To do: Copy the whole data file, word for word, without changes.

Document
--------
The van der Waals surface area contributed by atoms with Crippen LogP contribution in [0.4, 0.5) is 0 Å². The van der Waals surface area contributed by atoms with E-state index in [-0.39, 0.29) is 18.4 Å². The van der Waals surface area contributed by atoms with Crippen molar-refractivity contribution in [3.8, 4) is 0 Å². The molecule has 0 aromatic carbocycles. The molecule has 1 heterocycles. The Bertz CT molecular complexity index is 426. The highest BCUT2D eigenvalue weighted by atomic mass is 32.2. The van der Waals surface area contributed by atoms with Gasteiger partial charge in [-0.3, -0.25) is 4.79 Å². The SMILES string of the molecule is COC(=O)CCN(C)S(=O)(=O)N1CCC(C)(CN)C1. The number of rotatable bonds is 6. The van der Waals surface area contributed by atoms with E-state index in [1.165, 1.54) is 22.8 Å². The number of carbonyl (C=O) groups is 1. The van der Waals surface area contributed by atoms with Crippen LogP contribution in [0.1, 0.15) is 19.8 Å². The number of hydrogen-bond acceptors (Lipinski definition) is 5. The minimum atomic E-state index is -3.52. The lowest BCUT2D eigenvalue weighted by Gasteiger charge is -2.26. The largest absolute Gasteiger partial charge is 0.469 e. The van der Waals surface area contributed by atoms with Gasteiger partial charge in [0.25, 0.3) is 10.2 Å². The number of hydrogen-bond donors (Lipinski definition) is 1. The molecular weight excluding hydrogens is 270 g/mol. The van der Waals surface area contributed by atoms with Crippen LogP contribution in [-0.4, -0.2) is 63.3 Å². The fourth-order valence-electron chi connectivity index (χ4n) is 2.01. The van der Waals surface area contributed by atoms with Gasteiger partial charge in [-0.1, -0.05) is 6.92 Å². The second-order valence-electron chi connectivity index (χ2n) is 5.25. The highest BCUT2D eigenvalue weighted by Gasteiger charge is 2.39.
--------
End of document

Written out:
The van der Waals surface area contributed by atoms with Crippen LogP contribution in [0.4, 0.5) is 0 Å². The van der Waals surface area contributed by atoms with E-state index in [-0.39, 0.29) is 18.4 Å². The van der Waals surface area contributed by atoms with Crippen molar-refractivity contribution in [3.8, 4) is 0 Å². The molecule has 0 aromatic carbocycles. The molecule has 1 heterocycles. The Bertz CT molecular complexity index is 426. The highest BCUT2D eigenvalue weighted by atomic mass is 32.2. The van der Waals surface area contributed by atoms with Gasteiger partial charge in [-0.3, -0.25) is 4.79 Å². The SMILES string of the molecule is COC(=O)CCN(C)S(=O)(=O)N1CCC(C)(CN)C1. The number of rotatable bonds is 6. The van der Waals surface area contributed by atoms with E-state index in [1.165, 1.54) is 22.8 Å². The number of carbonyl (C=O) groups is 1. The van der Waals surface area contributed by atoms with Crippen LogP contribution in [0.1, 0.15) is 19.8 Å². The number of hydrogen-bond acceptors (Lipinski definition) is 5. The minimum atomic E-state index is -3.52. The lowest BCUT2D eigenvalue weighted by Gasteiger charge is -2.26. The largest absolute Gasteiger partial charge is 0.469 e. The van der Waals surface area contributed by atoms with Gasteiger partial charge in [0.25, 0.3) is 10.2 Å². The number of hydrogen-bond donors (Lipinski definition) is 1. The molecular weight excluding hydrogens is 270 g/mol. The van der Waals surface area contributed by atoms with Crippen LogP contribution in [-0.4, -0.2) is 63.3 Å². The fourth-order valence-electron chi connectivity index (χ4n) is 2.01. The van der Waals surface area contributed by atoms with Gasteiger partial charge in [-0.1, -0.05) is 6.92 Å². The second-order valence-electron chi connectivity index (χ2n) is 5.25. The highest BCUT2D eigenvalue weighted by Gasteiger charge is 2.39.